Insurance Premium Tax (IPT) has been levied on health insurance since 1995. The rate of IPT has increased from an initial rate of 2.5% of premiums and is currently 12%. This is a significant addition to private medical insurance (PMI) premiums.
IPT has the potential to influence choices make by individuals and employers about their PMI. Most directly, IPT is applied in proportion to premiums so, other things equal, increases in IPT feed directly through to higher prices. This may impact overall demand for PMI. Analysis suggests that increases in IPT have impacted demand for PMI, leading some to switch away from health insurance. Our work also investigated the extent to which the differential application of taxes might impact decisions about PMI.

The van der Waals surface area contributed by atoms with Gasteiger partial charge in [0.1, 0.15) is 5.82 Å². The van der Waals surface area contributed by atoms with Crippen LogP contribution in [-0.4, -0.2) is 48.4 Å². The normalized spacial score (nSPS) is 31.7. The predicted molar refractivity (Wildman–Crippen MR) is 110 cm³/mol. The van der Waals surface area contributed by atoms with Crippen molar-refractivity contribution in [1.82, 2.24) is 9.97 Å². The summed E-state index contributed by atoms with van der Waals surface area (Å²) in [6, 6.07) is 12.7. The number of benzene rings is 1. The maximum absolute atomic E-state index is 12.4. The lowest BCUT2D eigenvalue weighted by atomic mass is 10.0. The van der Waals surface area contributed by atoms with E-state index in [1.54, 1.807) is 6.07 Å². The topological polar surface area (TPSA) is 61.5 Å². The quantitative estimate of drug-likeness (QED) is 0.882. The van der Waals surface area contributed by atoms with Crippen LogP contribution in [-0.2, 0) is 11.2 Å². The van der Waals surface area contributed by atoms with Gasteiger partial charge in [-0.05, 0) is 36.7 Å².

For example, many employers have moved to Healthcare Trust models, which are treated differently to PMI for tax purposes and it is possible that increases in IPT have precipitated this shift. As well as looking at the impact of alternative taxation scenarios on future demand for IPT, we also also examined the overall burden of taxation on employer-paid and individual-paid PMI in the UK compared to other markets in the EU and Australia.